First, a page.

A hardline new policy on cats: shoot on sight!

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The Independent Online

When it was recently revealed that every year about 30,000 cats are killed - shot, mostly - in the state of New South Wales, concern was expressed in the letters column of a local newspaper. "Why so few?" readers asked. Surely it was time to get tough with these loathsome pests who, year after year, did inestimable harm to native species of wildlife?

When it was recently revealed that every year about 30,000 cats are killed - shot, mostly - in the state of New South Wales, concern was expressed in the letters column of a local newspaper. "Why so few?" readers asked. Surely it was time to get tough with these loathsome pests who, year after year, did inestimable harm to native species of wildlife?

Many Australians, for whom cat-shooting is not just a sport but also a social duty, would be entirely unsurprised by the finding of the UK's Mammal Society, published this week. We are a cat-dependent society. The animals that in Australia have the status of rats or foxes have, with the sleek, purring insincerity for which they are famous, inveigled their way into British homes and our hearts. As a result, we have, at the centre of our emotional, domestic lives, an animal that does more harm to the environment than any other creature with the exception of humans.

The Mammal Society may be slightly prejudiced in the matter, but the figures they produce are startling. Having studied the behaviour of 964 cats from around 600 households, its investigators found that the pets killed 14,000 animals, including 4,196 mice, 3,383 birds, 1,949 voles and 946 shrews. Because they are essentially cowards, cats were completely useless in the one area where they could actually do some good - taking a mere 162 rats.

Put on a national scale, the survey suggests that the average household cat kills between 30 and 40 animals a year, totalling 275 million. They seem particularly partial to species whose numbers are in decline, notably water voles, thrushes, house sparrows and, most shockingly of all, bats. By waiting at the places from which bats emerge at dusk - a typically lazy and unsporting feline trick - cats kill around 230,000 every year.

What is to be done about this terrible massacre? Hardline supporters of The Independent's Save the Sparrow campaign might well advocate an Australian shoot-on-sight policy.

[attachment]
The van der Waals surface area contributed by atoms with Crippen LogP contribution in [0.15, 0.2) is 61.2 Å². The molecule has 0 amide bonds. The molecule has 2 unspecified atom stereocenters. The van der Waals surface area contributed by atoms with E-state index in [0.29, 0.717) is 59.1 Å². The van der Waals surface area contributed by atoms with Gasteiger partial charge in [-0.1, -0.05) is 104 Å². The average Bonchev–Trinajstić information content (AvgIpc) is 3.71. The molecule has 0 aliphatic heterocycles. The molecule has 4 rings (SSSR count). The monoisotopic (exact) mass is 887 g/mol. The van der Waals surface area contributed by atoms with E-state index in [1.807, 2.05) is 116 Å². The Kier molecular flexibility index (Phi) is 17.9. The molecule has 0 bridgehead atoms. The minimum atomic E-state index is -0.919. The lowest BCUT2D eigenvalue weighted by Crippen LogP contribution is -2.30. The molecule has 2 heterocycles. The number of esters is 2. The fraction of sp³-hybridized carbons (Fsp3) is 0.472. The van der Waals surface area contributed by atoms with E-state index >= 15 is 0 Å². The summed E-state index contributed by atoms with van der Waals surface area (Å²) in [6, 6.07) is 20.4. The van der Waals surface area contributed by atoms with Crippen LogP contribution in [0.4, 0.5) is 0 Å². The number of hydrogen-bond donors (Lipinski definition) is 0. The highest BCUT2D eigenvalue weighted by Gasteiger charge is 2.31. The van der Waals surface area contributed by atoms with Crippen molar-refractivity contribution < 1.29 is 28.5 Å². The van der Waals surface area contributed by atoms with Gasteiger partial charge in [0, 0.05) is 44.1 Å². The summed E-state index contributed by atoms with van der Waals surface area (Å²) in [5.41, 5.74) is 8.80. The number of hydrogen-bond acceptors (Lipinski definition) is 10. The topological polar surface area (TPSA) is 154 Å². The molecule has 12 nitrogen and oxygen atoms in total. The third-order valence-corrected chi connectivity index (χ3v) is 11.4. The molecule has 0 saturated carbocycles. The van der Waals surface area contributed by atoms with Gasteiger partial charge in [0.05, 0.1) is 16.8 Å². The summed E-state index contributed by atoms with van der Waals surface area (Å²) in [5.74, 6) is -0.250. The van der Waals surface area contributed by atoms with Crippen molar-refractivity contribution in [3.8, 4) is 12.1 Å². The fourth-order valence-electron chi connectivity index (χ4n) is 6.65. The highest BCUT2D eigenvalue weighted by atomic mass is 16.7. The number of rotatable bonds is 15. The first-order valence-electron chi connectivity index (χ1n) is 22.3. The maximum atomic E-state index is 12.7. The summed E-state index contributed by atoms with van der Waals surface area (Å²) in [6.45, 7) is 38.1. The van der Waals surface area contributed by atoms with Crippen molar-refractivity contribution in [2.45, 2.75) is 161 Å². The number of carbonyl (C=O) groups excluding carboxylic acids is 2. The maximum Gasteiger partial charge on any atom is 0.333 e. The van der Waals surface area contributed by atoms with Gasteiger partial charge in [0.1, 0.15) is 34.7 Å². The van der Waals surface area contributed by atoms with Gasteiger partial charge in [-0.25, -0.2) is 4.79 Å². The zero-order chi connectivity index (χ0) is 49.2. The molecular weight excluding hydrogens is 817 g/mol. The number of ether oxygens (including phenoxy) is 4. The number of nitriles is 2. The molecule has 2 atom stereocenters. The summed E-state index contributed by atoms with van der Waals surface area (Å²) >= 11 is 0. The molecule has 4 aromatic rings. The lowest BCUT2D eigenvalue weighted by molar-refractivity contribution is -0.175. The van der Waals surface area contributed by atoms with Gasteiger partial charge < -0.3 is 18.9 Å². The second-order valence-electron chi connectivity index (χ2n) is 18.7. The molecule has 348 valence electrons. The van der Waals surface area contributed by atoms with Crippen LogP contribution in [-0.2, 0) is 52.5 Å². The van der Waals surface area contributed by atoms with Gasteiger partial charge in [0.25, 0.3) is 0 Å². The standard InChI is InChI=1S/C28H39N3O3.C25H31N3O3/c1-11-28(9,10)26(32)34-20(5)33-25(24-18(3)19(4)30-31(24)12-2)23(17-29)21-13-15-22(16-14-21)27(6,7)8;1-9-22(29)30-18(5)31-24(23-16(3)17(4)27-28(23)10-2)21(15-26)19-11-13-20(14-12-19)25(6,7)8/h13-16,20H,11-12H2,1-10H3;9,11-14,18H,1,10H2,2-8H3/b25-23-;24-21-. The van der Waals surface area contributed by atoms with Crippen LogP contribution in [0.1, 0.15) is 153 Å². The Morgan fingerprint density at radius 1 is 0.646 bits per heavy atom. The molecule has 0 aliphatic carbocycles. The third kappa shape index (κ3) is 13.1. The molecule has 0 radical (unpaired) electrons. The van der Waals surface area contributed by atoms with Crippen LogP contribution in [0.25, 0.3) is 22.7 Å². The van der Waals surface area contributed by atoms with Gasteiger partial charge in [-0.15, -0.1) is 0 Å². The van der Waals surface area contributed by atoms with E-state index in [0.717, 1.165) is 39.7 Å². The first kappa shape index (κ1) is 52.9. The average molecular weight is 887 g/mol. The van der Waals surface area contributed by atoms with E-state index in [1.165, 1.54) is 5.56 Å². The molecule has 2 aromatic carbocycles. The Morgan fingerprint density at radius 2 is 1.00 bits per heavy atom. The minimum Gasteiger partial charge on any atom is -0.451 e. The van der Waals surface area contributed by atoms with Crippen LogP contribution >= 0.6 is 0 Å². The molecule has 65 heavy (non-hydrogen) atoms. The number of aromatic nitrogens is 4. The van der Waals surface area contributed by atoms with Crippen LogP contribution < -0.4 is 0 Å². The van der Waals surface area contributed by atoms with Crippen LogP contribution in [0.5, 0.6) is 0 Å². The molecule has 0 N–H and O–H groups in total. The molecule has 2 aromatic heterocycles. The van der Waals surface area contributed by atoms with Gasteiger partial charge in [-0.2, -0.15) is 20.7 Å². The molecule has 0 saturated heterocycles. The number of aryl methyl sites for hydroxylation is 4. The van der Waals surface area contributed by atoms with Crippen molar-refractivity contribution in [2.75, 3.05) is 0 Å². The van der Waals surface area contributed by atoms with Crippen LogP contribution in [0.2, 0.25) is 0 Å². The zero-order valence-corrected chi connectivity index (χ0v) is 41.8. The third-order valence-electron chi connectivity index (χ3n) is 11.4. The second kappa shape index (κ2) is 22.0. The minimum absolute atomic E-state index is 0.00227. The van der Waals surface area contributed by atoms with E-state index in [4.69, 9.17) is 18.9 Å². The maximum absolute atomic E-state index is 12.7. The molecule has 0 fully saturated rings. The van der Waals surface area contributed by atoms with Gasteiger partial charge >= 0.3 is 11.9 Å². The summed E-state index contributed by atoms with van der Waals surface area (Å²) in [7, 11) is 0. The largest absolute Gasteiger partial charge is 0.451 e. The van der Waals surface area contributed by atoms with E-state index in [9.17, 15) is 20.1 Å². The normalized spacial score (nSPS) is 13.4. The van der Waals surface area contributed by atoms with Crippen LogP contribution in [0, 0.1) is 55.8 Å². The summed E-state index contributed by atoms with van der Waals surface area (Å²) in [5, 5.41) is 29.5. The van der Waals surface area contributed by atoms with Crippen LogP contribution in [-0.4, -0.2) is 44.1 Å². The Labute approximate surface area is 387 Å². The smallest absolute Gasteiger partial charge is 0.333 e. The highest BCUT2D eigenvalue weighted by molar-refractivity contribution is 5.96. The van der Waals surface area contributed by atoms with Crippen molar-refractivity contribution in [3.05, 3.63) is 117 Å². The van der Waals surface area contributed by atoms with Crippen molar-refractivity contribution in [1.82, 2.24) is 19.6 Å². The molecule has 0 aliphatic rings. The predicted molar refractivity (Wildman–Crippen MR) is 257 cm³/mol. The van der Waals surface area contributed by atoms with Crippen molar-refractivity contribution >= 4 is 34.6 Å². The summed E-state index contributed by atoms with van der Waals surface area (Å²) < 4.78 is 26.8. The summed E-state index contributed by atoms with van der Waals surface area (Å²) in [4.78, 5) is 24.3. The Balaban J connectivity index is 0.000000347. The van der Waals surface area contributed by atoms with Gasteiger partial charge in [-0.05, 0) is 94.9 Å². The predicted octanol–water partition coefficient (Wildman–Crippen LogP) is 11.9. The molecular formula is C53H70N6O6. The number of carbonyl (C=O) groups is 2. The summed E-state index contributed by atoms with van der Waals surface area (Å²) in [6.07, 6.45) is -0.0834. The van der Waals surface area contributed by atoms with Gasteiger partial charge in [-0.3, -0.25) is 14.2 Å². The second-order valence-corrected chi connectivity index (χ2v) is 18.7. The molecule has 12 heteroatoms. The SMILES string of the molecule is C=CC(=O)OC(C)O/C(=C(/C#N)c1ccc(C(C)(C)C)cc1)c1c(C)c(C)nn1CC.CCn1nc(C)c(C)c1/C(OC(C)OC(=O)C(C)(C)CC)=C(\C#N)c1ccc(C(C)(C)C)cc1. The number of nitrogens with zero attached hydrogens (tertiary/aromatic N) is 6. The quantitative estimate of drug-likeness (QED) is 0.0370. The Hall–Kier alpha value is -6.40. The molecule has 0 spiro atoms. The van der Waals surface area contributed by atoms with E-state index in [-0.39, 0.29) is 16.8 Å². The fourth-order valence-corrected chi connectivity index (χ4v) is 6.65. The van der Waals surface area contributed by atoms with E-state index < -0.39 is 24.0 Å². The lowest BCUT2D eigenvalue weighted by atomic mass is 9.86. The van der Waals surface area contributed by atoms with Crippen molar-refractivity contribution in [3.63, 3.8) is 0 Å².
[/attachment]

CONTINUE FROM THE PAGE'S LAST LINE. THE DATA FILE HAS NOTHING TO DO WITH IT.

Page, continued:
Others, looking at the current political agenda, will suggest that the greyhounds, whippets and beagles that currently earn their keep by tearing limb from limb the harmless and beautiful brown hare might usefully be retrained. A Waterloo Cup with cats as the prey would undoubtedly be something of a bloodbath, but at least it would significantly diminish the threat to bats, voles and frogs in the area.

I'm not sure I would go this far. We have only ourselves to blame when it comes to our thraldom to the cat. Unlike the Australians, we are a neurotic and lonely nation and cats, forever masters of spin, have simply taken advantage of the situation. For many people, their presence provides that sense of haughty independence, of untamed savagery within, which would otherwise be lacking in their lives. Cats may be parasites and killers, but against the harm they do must be set the positive effects they have on the mental health of the nation.

New Labour has taken a briskly unsentimental view of these matters in the past - one of the Blairs' first actions after the last election was to boot out the Downing Street cat, Humphrey, on the grounds of alleged incontinence. Perhaps, when returned to power, the next administration will introduce an advertising campaign to persuade cat-lovers to moderate their obsession for the sake of the environment. People who own too many of the things - four will be a maximum - might be subjected to spot fines. Over-feeding, which has the double benefit of making pets too fat to catch anything, while also leading to their early demise through heart attacks, will be encouraged.

Above all, those guilty of putting out their cat at night should be reminded that, while they slumber, their little darling is cutting a wide, bloody swathe through our beleaguered, ever-dwindling wildlife.

terblacker@aol.com

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